How to cancel timeshare, the purchase of a timeshare or holiday club and get your money back
If you signed:-
Before 23 February 2011
OR in an EU country that had NOT implemented the new Timeshare Directive on the date that you bought.
OR in a country outside the EU
Continue reading the following advice because you are protected by the Timeshare, Holiday Products, Resale and Exchange Contracts Regulations 2010 and their equivalents in other EU countries.
|A quick guideYou are entitled to cancel the purchase of a timeshare or holiday club within 14 days of signing. If you are cancelling a purchase which included a “linked” loan then it is ESSENTIAL that you also separately cancel the loan with the bank.The cancellation MUST be :-
- In writing. A Recorded Delivery letter is strongly recommended although an Email will suffice. Do not attempt to hand deliver the cancellation
- put in the post not later than day 14 – Day 1 is the day that you signed
You do not need to give a reason for the cancellation. Simply saying “We are cancelling agreement number xxxxx signed on xxxx date” is sufficient.
Alternatively you can use the pro-forma cancellation notice (that the law required you be given) but this MUST be sent by Recorded Delivery.
If you have not been given a pro-forma cancellation notice then the cancellation period extends to one year and 14 days.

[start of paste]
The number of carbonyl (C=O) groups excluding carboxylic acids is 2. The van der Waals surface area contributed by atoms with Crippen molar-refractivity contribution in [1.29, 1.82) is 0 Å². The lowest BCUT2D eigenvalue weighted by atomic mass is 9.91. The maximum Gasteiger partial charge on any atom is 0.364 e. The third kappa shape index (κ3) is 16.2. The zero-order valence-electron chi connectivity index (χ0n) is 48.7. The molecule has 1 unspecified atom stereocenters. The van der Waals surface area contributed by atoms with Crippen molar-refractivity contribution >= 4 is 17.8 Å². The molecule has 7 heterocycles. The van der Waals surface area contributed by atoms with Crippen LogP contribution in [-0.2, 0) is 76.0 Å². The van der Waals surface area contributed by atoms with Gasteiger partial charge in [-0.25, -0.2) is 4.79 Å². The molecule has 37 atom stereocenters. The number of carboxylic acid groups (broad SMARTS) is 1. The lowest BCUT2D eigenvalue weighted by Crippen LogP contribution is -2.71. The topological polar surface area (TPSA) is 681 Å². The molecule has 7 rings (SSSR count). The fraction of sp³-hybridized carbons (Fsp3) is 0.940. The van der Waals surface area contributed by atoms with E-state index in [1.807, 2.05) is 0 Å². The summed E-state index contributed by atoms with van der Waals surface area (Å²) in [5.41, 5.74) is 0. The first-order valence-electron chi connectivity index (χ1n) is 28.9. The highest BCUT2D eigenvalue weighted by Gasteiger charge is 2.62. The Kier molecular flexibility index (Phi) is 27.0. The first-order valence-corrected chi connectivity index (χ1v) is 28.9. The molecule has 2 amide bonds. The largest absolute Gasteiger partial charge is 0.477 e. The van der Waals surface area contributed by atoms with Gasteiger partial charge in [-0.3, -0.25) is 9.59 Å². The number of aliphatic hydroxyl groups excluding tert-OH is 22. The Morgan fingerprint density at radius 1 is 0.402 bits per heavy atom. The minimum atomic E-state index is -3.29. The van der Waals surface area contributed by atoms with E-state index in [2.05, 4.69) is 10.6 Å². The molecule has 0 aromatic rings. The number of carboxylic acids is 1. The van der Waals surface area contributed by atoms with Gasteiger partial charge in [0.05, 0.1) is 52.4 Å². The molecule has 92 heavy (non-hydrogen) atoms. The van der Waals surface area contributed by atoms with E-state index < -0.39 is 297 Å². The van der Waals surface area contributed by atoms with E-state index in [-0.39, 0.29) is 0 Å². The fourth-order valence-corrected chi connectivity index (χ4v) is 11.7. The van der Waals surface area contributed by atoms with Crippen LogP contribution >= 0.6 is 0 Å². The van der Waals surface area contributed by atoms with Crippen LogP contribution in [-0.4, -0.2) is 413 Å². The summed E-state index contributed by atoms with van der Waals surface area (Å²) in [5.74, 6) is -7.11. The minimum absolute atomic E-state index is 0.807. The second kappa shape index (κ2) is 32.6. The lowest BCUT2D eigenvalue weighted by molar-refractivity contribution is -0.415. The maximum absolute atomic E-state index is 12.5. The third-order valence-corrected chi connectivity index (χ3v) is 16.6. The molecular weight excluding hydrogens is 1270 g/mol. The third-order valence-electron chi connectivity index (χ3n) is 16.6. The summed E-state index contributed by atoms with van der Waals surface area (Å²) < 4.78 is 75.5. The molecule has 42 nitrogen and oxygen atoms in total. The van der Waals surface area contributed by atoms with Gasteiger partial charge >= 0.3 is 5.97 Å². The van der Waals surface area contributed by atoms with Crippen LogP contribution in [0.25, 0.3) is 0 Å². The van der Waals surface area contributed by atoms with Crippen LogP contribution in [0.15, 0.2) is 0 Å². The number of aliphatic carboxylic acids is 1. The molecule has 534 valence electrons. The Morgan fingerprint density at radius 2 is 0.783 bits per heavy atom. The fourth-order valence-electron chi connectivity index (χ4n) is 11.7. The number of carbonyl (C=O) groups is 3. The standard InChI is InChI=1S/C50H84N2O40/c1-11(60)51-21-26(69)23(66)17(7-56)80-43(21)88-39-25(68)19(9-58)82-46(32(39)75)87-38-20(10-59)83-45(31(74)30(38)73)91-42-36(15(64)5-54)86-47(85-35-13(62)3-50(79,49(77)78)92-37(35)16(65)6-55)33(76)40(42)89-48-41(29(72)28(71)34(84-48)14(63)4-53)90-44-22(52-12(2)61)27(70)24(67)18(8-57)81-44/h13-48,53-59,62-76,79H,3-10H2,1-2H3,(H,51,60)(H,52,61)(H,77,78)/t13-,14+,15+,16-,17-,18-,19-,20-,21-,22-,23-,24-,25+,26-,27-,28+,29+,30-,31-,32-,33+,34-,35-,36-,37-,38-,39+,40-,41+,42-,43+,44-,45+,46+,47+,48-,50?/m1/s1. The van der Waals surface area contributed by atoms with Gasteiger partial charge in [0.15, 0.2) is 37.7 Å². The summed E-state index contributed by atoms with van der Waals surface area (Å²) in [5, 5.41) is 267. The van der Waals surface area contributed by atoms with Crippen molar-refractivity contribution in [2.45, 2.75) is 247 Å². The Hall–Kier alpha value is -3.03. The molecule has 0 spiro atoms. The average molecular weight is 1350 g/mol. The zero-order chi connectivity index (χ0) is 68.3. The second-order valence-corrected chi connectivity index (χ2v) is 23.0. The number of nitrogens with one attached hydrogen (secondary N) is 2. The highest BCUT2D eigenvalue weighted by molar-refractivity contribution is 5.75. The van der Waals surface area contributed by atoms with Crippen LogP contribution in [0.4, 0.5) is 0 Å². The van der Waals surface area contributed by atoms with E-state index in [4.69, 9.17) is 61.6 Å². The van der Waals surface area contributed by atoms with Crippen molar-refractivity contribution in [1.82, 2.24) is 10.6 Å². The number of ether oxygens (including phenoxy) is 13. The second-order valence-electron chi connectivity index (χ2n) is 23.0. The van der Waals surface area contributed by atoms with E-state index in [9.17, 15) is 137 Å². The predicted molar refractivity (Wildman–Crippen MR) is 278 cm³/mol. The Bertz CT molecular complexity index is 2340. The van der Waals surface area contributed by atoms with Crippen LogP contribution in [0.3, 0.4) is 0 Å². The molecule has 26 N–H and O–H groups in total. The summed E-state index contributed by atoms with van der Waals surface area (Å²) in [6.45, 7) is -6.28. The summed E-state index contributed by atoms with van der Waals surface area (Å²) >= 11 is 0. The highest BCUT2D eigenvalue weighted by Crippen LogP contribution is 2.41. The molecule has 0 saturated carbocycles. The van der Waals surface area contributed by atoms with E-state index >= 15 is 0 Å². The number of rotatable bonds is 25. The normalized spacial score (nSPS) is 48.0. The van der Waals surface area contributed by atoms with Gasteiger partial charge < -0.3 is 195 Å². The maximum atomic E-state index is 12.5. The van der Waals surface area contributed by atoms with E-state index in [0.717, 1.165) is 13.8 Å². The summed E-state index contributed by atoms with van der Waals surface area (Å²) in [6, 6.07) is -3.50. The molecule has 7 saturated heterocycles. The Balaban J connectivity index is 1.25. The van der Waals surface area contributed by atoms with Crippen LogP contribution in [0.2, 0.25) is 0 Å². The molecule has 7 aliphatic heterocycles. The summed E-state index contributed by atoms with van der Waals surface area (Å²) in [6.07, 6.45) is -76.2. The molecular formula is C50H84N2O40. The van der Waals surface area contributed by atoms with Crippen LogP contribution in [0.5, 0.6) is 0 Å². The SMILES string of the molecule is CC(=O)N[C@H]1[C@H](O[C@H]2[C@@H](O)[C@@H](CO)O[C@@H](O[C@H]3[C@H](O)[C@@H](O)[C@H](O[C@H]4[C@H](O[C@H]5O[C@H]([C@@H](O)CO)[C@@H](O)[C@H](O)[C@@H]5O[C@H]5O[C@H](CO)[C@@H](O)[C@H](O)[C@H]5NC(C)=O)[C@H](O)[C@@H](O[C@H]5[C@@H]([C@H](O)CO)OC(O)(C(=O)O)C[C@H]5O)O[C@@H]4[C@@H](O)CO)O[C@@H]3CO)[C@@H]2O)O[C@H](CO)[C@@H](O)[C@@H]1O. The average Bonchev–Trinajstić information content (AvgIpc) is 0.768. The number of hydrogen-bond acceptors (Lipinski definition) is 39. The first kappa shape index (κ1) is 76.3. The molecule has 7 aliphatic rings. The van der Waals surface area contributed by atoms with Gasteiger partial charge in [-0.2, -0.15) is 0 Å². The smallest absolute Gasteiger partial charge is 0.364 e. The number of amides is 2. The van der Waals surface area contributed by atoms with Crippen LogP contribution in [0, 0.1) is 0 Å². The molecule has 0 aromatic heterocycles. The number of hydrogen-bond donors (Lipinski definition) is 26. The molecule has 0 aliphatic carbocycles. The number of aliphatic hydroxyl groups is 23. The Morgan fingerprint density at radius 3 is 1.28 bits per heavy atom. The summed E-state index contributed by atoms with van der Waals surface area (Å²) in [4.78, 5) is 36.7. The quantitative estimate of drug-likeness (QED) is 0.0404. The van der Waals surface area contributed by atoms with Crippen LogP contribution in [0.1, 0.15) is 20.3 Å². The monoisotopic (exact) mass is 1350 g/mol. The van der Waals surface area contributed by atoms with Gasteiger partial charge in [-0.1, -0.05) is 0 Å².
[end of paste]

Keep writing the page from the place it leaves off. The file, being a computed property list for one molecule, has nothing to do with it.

If you paid any money (which is illegal!) then you should demand that this be returned to you “forthwith”.
If you have any doubts about WHAT you have bought please read a full summary of the Timeshare Regulations.
Please read ALL of this page before taking action – many situations are complex.
1. Your rights
1a. Other Rights under UK laws
In addition to the right that you have under the Timeshare Regulations 2010 described above you may also have other rights under UK laws.
If the sale took place away from business premises (i.e.. in a hotel, leisure centre, golf club etc. or your own home) then you have a 7 day cooling off period granted by the ‘Doorstep Selling Regulations’ (amended 1 October 2008). See also here. If so, you must be given written notice of this right (and a pro-forma cancellation) – failure to give this notice renders the agreement null and void. This right also applies to consumers who are enticed off the street to a sales presentation on business premises in all Spanish countries.
Distance selling regulations
If the sale took place on the telephone you are entitled to a 7 working day cancellation period under the Consumer Protection (Distance Selling) Regulations 2000 for contracts before 13th June 2014. And, if you paid any money, it should be returned to you if you write (recorded delivery) to cancel.
For contracts entered into after 13th June 2014 The Consumer Contracts (Information, Cancellation, and Additional Charges) 2013 supersedes the above two Doorstep and Distance Selling Regulations.
Trade Body “Code of Ethics”
The trade body, Resort Development Organisation (RDO) require all their members (and agents of their members) to comply with a code of ethics which includes requirements to:
- Comply with all relevant laws.
- Disclose in a prominent manner on the purchase agreement that the purchaser has a minimum of a 15 day cooling off period.
- Conduct their business “with integrity and propriety and in a manner that will uphold the credibility, positive reputation and goodwill of the timeshare industry and the RDO“.